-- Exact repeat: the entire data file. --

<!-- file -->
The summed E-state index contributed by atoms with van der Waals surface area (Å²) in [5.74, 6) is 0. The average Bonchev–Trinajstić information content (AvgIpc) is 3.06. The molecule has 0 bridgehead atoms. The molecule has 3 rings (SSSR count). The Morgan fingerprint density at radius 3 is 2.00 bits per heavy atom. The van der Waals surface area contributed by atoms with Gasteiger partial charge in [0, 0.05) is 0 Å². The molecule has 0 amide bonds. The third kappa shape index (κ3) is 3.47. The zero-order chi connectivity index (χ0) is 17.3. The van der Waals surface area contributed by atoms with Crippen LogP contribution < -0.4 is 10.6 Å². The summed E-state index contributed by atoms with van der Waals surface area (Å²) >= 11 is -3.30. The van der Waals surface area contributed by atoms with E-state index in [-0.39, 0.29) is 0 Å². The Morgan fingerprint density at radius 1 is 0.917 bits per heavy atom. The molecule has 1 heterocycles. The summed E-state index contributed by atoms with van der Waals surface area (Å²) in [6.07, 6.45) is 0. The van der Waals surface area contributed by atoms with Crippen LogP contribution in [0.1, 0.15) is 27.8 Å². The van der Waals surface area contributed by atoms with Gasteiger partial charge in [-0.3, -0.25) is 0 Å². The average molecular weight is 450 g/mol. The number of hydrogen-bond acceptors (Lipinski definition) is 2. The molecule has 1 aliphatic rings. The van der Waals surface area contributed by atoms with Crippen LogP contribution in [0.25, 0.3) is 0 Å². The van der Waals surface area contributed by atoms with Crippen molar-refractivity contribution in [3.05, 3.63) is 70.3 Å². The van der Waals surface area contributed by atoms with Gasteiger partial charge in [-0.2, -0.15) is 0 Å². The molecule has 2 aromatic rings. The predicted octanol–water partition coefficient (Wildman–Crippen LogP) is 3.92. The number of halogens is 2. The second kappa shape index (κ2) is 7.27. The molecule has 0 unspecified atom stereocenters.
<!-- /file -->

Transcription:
The summed E-state index contributed by atoms with van der Waals surface area (Å²) in [5.74, 6) is 0. The average Bonchev–Trinajstić information content (AvgIpc) is 3.06. The molecule has 0 bridgehead atoms. The molecule has 3 rings (SSSR count). The Morgan fingerprint density at radius 3 is 2.00 bits per heavy atom. The van der Waals surface area contributed by atoms with Gasteiger partial charge in [0, 0.05) is 0 Å². The molecule has 0 amide bonds. The third kappa shape index (κ3) is 3.47. The zero-order chi connectivity index (χ0) is 17.3. The van der Waals surface area contributed by atoms with Crippen LogP contribution < -0.4 is 10.6 Å². The summed E-state index contributed by atoms with van der Waals surface area (Å²) >= 11 is -3.30. The van der Waals surface area contributed by atoms with E-state index in [-0.39, 0.29) is 0 Å². The Morgan fingerprint density at radius 1 is 0.917 bits per heavy atom. The molecule has 1 heterocycles. The summed E-state index contributed by atoms with van der Waals surface area (Å²) in [6.07, 6.45) is 0. The van der Waals surface area contributed by atoms with Crippen LogP contribution in [0.1, 0.15) is 27.8 Å². The van der Waals surface area contributed by atoms with Gasteiger partial charge in [-0.3, -0.25) is 0 Å². The average molecular weight is 450 g/mol. The number of hydrogen-bond acceptors (Lipinski definition) is 2. The molecule has 1 aliphatic rings. The van der Waals surface area contributed by atoms with Crippen LogP contribution in [0.25, 0.3) is 0 Å². The van der Waals surface area contributed by atoms with Crippen molar-refractivity contribution in [3.05, 3.63) is 70.3 Å². The van der Waals surface area contributed by atoms with Gasteiger partial charge in [-0.2, -0.15) is 0 Å². The molecule has 2 aromatic rings. The predicted octanol–water partition coefficient (Wildman–Crippen LogP) is 3.92. The number of halogens is 2. The second kappa shape index (κ2) is 7.27. The molecule has 0 unspecified atom stereocenters.